Thursday, December 10, 2009

Tiger Woods and the Secretary of the Interior

Copenhagen is now "Hotter than Tiger Woods" according to the official COP15 site (in terms of Google searches! There is hope in terms of people understanding priorities.

The U.S. center was busy today. Secretary of the Interior Ken Salazar spoke on the role of public lands in clean energy production and carbon capture. He started out with some very personal reflections on his family's connection to the land (over 400 years worth) and discussed the changes we are already seeing in the U.S. He spoke of the disappearing glaciers in Glacier National Park (gone by 2020) and the fact that the country's first wildlife refuge (Pelican Island, 1903) could go completely under water.

[A historical note: At the urging of a local citizen--a Mr. Kroegel, the Florida Audubon Society, and the American Ornithologists' Union, President Roosevelt created this premiere refuge largely because of the Pelicans, but it is a fantastic place for all sorts of bird species.}

Ironically, as Secretary Salazar continued, he spoke of the great value of wind farming -- both in the Great Plains and off the Atlantic Coast. [DH commentary here: This is a hot button topic amongst birders today, although they often forget the impact that fossil fuel-based energy sources have had on bird species (land disturbance, oil spills, air pollution, and climate change)...Wind will be part of our future so appropriate siting of turbines will be critical in terms of the impact on birds. The Great Plains may be avery important site with minimal avian consequences. However, considering the importance of the Atlantic Flyway and the Kittatinny Ridge for bird migration, these may not be wise choices.]

Anyway, Secretary Salazar described many positive initiatives within the Obama administration including an emphasis on biological carbon capture on public lands and careful control of development in critical areas where soil can play and important role in carbon capture. One of the most encouraging comments was about the new emphasis on environmental impact studies and he stated that it is best to "try to avoid practices that later require ecological restoration".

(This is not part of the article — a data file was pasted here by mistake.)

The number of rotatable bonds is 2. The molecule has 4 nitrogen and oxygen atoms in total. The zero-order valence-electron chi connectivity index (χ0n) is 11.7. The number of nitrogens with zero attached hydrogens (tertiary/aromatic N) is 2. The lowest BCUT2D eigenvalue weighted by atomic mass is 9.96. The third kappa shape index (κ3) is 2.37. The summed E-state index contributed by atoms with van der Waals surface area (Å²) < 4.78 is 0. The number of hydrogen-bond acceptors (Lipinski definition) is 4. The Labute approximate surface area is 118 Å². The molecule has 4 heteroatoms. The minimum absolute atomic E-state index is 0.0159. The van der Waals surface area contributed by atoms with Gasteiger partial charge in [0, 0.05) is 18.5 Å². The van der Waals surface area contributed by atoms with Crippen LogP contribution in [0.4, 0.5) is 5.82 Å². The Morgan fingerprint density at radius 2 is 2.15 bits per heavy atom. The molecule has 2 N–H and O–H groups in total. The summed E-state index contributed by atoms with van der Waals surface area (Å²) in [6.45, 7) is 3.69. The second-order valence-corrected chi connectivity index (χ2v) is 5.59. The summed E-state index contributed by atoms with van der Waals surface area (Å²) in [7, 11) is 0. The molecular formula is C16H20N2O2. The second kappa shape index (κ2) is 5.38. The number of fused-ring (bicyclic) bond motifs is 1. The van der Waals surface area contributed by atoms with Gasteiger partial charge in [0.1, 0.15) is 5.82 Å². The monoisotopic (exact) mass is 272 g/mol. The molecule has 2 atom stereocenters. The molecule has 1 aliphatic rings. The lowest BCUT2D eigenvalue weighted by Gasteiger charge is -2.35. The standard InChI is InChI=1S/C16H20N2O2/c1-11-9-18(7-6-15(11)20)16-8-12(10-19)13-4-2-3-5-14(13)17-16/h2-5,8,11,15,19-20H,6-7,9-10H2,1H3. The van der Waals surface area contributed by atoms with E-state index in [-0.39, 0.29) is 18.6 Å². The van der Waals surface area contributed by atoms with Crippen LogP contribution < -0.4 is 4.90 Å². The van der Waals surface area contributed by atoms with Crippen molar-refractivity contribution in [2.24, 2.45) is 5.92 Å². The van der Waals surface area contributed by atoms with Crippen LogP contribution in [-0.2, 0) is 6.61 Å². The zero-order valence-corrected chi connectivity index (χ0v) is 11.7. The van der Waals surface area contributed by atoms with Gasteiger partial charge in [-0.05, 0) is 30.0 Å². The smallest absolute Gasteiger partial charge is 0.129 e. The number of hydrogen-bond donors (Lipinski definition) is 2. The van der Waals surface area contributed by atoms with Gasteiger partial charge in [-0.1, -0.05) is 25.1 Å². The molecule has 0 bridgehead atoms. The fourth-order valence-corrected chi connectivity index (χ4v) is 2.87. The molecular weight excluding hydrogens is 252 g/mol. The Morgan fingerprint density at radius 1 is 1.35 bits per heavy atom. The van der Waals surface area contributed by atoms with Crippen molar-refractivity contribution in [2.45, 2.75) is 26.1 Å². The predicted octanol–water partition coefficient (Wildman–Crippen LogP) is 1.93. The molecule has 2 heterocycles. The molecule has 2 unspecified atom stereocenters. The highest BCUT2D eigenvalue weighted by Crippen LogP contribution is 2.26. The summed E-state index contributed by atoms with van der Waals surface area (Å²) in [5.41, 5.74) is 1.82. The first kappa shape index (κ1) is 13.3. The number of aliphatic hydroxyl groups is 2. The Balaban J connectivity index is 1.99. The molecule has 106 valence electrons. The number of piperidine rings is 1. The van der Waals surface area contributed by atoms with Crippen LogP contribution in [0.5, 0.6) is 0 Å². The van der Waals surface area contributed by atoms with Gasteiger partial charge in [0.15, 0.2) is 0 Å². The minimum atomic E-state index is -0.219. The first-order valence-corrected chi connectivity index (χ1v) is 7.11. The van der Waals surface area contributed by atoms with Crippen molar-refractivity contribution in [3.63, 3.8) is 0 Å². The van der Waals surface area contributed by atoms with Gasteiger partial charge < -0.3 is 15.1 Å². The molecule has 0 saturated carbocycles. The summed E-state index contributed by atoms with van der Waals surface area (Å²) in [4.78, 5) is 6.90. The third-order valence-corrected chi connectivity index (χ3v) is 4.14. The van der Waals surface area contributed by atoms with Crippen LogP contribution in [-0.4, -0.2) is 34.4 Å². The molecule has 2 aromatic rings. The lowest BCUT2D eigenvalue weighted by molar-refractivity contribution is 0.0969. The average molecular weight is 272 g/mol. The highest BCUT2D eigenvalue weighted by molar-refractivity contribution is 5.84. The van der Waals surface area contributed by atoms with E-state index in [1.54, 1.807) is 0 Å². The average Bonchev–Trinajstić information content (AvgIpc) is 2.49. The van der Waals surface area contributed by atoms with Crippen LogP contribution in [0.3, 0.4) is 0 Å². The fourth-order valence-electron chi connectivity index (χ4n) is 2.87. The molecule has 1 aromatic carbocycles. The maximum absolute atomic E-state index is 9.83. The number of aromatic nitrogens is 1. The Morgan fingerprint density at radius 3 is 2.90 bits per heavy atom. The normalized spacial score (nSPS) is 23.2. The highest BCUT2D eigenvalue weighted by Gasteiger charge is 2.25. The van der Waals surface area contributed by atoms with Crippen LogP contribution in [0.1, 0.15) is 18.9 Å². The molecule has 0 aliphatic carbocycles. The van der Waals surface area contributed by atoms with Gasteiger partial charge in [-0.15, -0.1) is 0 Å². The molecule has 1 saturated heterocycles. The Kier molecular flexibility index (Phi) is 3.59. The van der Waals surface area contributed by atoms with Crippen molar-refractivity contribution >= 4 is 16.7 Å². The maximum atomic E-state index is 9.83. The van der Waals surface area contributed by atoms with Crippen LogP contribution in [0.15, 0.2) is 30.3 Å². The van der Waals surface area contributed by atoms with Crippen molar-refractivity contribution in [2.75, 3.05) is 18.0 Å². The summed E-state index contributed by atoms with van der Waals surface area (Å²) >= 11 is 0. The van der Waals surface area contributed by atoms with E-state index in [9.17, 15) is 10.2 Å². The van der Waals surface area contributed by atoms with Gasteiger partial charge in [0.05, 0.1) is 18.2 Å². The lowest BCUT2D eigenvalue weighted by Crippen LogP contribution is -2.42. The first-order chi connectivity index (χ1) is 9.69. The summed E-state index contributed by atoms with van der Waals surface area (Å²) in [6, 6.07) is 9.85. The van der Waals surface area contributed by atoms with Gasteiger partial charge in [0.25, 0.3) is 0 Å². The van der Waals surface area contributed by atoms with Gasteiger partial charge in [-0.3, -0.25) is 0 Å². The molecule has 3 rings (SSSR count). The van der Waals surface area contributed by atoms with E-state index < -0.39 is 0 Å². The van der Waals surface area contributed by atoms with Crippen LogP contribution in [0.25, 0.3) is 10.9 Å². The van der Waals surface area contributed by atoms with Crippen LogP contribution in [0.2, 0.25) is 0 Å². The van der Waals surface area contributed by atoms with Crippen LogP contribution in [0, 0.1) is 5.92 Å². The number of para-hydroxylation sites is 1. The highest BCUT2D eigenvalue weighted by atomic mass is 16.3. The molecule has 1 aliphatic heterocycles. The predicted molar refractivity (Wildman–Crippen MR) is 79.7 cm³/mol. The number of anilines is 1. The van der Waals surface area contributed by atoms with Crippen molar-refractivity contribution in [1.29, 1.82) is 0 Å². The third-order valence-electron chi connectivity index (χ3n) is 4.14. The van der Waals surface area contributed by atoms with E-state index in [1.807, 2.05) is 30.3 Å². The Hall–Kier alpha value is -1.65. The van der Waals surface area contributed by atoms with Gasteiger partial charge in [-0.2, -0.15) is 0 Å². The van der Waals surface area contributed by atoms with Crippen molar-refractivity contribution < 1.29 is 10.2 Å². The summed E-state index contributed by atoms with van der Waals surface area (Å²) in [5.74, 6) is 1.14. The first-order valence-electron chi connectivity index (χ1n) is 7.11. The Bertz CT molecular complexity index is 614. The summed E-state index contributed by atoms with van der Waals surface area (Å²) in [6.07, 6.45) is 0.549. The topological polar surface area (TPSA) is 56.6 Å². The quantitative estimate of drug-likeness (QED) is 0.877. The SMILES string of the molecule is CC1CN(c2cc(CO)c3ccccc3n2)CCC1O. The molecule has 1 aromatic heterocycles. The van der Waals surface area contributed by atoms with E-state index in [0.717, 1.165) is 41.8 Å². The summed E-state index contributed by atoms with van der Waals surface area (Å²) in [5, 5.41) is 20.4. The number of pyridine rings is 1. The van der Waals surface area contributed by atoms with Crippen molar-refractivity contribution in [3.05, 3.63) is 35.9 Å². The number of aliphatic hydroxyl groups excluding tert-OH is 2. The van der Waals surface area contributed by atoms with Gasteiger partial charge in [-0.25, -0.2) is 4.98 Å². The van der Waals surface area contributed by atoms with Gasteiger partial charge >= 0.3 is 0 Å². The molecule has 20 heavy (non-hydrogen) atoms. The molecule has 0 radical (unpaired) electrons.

When it came time for public (i.e. not the press) questions, however, his answers about energy explorations in Alaska against the wishes of tribal peoples, the future of coal in our country and the continued investment in highway infrastructure, were--well--disappointing. For example, the only issue mentioned about coal was that it is not clean burning and that we can come up with innovative solutions to this. So much for the representative from Kentucky who was concerned about what coal has down environmentally and economically to Appalachia.

In the adjacent space to this talk, about 100 people were watching large screens because of a live broadcast of President Obama's Nobel Peace Prize acceptance speech.

Now I am off to a session on the future in algae in this whole story of adaptation and mitigation. As someone who had done research on algae since graduate school, I have to attend this session! Others in the group will be hearing Bill McKibben this afternoon.


  1. As the delegate from Kentucky who asked that question today, I thank you for sharing my frustration with the answer given. Instead of being excited that my question was addressed, I feel let down that once again the federal government has written off Appalachia by basically saying that the area will forever be bound by dirty energy and will not be included in the future national renewable resource projects.
    Lauralee Crain
    Sierra Student Coalition.

  2. Lauralee,
    I was very disappointed. PA is a coal-intensive state and even many of the so-called environmental advocacy groups are not raising the concerns that they should be. We have a lot of environmental damage from coal mining and burning but no where near the damage in W. Virginia on down to KY.
    We showed the new documentary Coal Country in our Climate Crises course and students were shocked at the mountaintop removal and health issues. Kathy Mattea is supposed to come to our campus in the spring to share her perspectives as well. But all of this is, of course, controversials in our area.
    I am deeply troubled that despite a sad history, coal will continue to play a predominant role in the energy policy of the U.S. and many other countries. And perhaps worst of all are the social justice issues. Keep asking the important questions and connecting with others who do care.

  3. Interestingly, one of the first conversations that I had with someone in Copenhagen was related to Appalachia. On the bus ride into the Bella Center a gentleman was explaining that his group is focused on solution that involves extracting a different natural resource from Appalachia that is much more efficient and cleaner than coal.

    That may be the case, but I have to question what the impacts would be on the local regions. In another blog someone made the comment about how policy should be driven by people within the communities rather than people "in suits". Hopefully enough conversations like this will someday turn into action.